12 catalysts for the activation of olefins in the presence of most other functional groups. This, in turn, allows to avoid lengthy protecting group manipulations, thus rendering many metathesis based approaches unprecedentedly short and economic in the overall number of steps. As a consequence modern metathesis chemistry has a profound impact on the logic of synthesis. Its enormous relevance is further increased by the fact that the modern catalysts are fully operative under aqueous conditions as well as in unconventional media such as ionic liquids or supercritical CO 2. Despite this highly attractive overall profile and the maturity reached in recent years, several problems remain yet to be solved. One of the major challenges is the missing control over the geometry of the emerging double bond during RCM-based formations of macrocycles as well as in many cross metathesis reactions. One way to tackle this problem takes recourse to ring closing alkyne metathesis (RCAM) followed by semi-reduction of the cycloalkynes thus formed (Scheme 3) [6]. This approach has been successfully implemented into various total syntheses, including a fully selective and high yielding route to the promising anti-cancer agent epothilone A [7]. Scheme 3. Ring Closing Alkyne Metathesis RCAM)/Semi- Reduction Selected Examples of Natural Products prepared by this Methodology References [1] Y. Chauvin, Angew. Chem. Int. Ed. 2006, 45, 3740 (Nobel lecture). [2] R. R. Schrock, Angew. Chem. Int. Ed. 2006, 45, 3748 (Nobel lecture). [3] R. H. Grubbs, Angew. Chem. Int. Ed. 2006, 45, 3760 (Nobel lecture). [4] a) A. Fürstner, K. Langemann, J. Org. Chem. 1996, 61, 3942; b) A. Fürstner, O. R. Thiel, C. W. Lehmann, Organometallics 2002, 21, 331. [5] A. Fürstner, Angew. Chem. Int. Ed. 2000, 39, [6] A. Fürstner, G. Seidel, Angew. Chem. Int. Ed. Engl. 1998, 37, [7] A. Fürstner, P. W. Davies, Chem. Commun. 2005, Scheme 2. Natural products prepared by our group via RCM. CHEMISTRY: SCIENCE AT THE FRONTIER 13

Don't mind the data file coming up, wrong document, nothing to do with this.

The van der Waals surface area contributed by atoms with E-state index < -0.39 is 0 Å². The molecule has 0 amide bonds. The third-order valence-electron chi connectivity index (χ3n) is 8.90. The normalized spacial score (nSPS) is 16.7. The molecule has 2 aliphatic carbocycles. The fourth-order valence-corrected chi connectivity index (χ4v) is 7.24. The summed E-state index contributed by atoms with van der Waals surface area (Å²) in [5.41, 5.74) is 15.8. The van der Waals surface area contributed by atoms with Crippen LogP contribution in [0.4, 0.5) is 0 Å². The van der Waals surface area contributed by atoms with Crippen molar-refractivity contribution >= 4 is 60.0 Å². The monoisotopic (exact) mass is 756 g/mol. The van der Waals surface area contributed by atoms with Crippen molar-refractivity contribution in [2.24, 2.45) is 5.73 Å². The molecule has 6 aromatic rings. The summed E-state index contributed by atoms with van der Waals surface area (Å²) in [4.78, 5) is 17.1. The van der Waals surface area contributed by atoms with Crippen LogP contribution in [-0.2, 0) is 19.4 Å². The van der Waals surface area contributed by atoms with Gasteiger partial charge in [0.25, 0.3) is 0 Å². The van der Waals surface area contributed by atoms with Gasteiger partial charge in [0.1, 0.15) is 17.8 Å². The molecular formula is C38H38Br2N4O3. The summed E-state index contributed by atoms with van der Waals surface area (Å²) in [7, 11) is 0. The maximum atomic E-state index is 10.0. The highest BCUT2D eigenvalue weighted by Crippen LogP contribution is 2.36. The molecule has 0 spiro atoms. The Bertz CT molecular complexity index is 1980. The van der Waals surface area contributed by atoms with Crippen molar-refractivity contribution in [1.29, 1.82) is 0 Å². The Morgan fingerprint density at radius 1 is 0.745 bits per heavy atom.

13 Nuevas Estrategias para la Síntesis de Péptidos Complejos New Approaches for the Synthesis of Complex Peptides Fernando Albericio Institute for Research in Biomedicine, Barcelona Science Park, University of Barcelona, Spain Abstract Recent years have witnessed a revival in the field of peptides. Success in the field of peptide research is partly attributable to the fact that it is now possible to synthesize almost any peptide on both small and large scales. In this communication, several topics will be discussed. First of all, we will present a short overview of the use of peptides in medicine. Next, the most used synthetic strategies, which involve solid-phase, a combination of solid-phase solution, and chemical ligation, will be discussed for the synthesis of complex peptides from marine origin. Introducción Durante los últimos años se ha visto un aumento importante en el número de péptidos como APIs (ingredientes farmacéuticos activos). Así, hasta el inicio de los años 90 únicamente estaban en el mercado los análogos de LH-RH (leuprolide, goserelin, gonadorelin ), los análogos de somatostatina y las diferentes calcitoninas. A finales de los 90 e inicios de los 2000, el mercado experimentó un crecimiento reducido, pero a partir del año 2004 se ha experimentado un crecimiento mucho más importante, con nuevas entidades químicas (NCE) introducidas. Así, en el año 2004, el volumen de negocio fue de 5.9 billones de US $ y en el 2006 de 7.94 billones de US $, lo que representa un crecimiento anual de dos dígitos. Aunque la oncología continúa siendo la principal indicación terapéutica para los péptidos, los NCE recientemente introducidos han ampliado sus indicaciones terapéuticas. Así, tenemos péptidos para inmunología (glatiramer), diabetes (exenatide y pramlintide), afecciones cardiovasculares (bivalirudin, eptifibatide), infecciones (enfuvirtide y thymalfasin), reproducción (atosigan), sistema nervioso central (ziconotide y taltirelin), y enfermedades óseas (teriparatide). Asimismo en el año 2006, había 136 péptidos en fases clínicas, mientras que en el 2004, eran únicamente 70. Cuáles son las razones para este renacimiento de los péptidos como fármacos. En primer lugar, un fracaso relativo de las llamadas small molecules (pequeñas moléculas), luego una relativa facilidad para desarrollar los programa de química médica basados en péptidos (facilidad para alcanzar fases clínicas, necesidad de menor número de investigadores para alcanzar los hitos), todo ello acompañado del enorme impulso que se ha dado a las nuevas formulaciones de drug delivery (administración de fármacos). Otro hecho interesante es la evolución que ha sufrido la propia estructura de los péptidos en el mercado o en fase clínicas. En la últimas decadas, eran péptidos basados en secuencias naturales, de relativo bajo peso molecular. En estos momentos, las moléculas son más sofisticadas, con secuencias más largas, más estructurados, conteniendo aminoácidos no naturales y partes no peptídicas (ciclos, péptidos pegilados, con ácidos grasos, con carbohidratos, con cadenas múltiples ). Un factor importante en este boom de los péptidos como fármacos lo podemos encontrar en el desarrollo extraordinario que ha sufrido la fase sólida como estrategia de síntesis. Así, los nuevos soportes sólidos, grupos protectores y agentes de acoplamiento permiten sintetizar a escala de multiquilogramos casi cualquier estructura. En nuestra presentación se discutió algunas de las metodologías desarrolladas en nuestro laboratorio, tales como la utilización de soportes sólidos de polietilenglicol, reactivos de acoplamiento/protección basados en la hexafluoroacetona (HFA), el p-nitrobenciloxicarbonilo (pnz) como grupo protector ortogonal, y la síntesis de una molécula compleja como es la oxatiocoralina. Resinas de polietilenglicol Recientemente y en colaboración con Côté [1], hemos desarrollado una resina totalmente de PEG (ChemMatrix). Las propiedades óptimas de PEG son debidas a las distribuciones vecinal de enlaces carbono-oxígeno en la cadena, las cuales provocan que PEG adopte una estructura helicoidal con interacciones gauche entre los enlaces polarizados. PEG puede exhibir tres organizaciones helicoidales distintas, la primera, enormemente hidrofóbica, la segunda, de hidrofobicidad intermedia, y la tercera, hidrofílica. La naturaleza amfifílica de PEG hace que la resina solvate bien en disolventes polares y no polares th LILLY FOUNDATION SCIENTIFIC SYMPOSIUM